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Wed, 21 Aug 2019

Northeast Today

219 Rakhine Buddhist refugees living in Mizoram sent to Myanmar since 2017

219 Rakhine Buddhist refugees living in Mizoram sent to Myanmar since 2017
July 04
11:25 2019

NET Bureau

More than 200 Rakhine Buddhist refugees living near a border village in Mizoram since 2017 have been sent back to Myanmar despite non-cooperation from the authorities in the neighbouring country, officials have said.

In November 2017, more than 1,500 Rakhine Buddhists crossed over to Mizoram as fighting raged between the Arakan Army and the Myanmar military. Arakan Army, an insurgent outfit, is fighting for a confederate status for Rakhine state.

The refugees, who mostly came in boats, took shelter in four border villages in Mizoram’s Lawngtlai district — Laitlang, Hmawngbuchhua, Zochachhua, and Dumzautlang.

“The push back of 219 persons has been completed today (Tuesday). They were sent back in Maruti Gypsy vehicles and on foot. Their houses have been destroyed,” deputy commissioner of Lawngtlai Shashanka Ala said.

Lawngtlai is a district in south Mizoram, which shares a border with both Myanmar and Bangladesh.

Ala said Myanmar authorities had promised to provide boats to take them back through the Sekulh Lui river in a flag meeting held on June 30. However, they backed off at 6am on Tuesday and conveyed they would not extend any support.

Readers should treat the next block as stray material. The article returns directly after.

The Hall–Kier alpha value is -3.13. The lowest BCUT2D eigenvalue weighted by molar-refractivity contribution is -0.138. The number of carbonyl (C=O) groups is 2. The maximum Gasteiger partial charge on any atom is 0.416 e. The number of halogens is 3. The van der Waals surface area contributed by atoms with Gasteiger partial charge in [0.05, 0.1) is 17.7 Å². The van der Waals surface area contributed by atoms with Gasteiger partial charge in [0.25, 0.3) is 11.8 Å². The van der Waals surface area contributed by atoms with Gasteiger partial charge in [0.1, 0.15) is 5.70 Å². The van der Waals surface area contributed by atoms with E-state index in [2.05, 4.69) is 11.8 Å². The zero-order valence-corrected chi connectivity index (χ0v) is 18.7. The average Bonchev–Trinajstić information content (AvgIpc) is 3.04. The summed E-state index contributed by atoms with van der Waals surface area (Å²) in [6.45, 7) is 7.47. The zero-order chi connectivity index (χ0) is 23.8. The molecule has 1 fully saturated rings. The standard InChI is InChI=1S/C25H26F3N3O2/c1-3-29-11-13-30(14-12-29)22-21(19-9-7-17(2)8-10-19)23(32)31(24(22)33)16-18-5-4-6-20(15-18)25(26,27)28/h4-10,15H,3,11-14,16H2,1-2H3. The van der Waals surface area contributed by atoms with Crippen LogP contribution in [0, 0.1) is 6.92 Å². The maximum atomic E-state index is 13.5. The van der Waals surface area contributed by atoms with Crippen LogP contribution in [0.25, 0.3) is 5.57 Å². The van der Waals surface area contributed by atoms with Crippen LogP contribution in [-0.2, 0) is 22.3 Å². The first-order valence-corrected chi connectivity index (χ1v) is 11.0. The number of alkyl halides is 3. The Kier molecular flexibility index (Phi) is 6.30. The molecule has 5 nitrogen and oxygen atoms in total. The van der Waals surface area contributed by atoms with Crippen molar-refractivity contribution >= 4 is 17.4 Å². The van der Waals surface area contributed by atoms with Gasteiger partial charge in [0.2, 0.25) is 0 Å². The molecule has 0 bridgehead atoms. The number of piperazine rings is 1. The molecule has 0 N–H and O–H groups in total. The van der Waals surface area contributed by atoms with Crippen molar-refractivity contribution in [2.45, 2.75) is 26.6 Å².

Subsequently, the officials said they had to fall back on ‘Plan B’ and the refugees were sent back through Laitlang in Mizoram to Varang in Myanmar. Most of the refugees belong to Varang and nearby villages in Myanmar’s Chin state, the officials said.

An official, who was present during the push back. said the refugees were crying and trying to convey that they should be allowed to stay back.

Mizoram government employees and Assam Rifles personnel were involved in Tuesday’s operation. The official claimed they did not have to use force to send them back. Rations for 15 days were given to refugees who were sent back.

Most of the 1,500 Rakhine refugees were sent back in phases and officials said that more than 200 people had stayed behind and sent back on Tuesday.

Most of these refugees were either helping the locals on Jhum or shifting cultivation or working as construction workers on the 87km road connecting Lawngtlai town and Zorinpui, a proposed border crossing point with Myanmar part of the ambitious Kaladan multi-modal transport project.

Source: Hindustan Times

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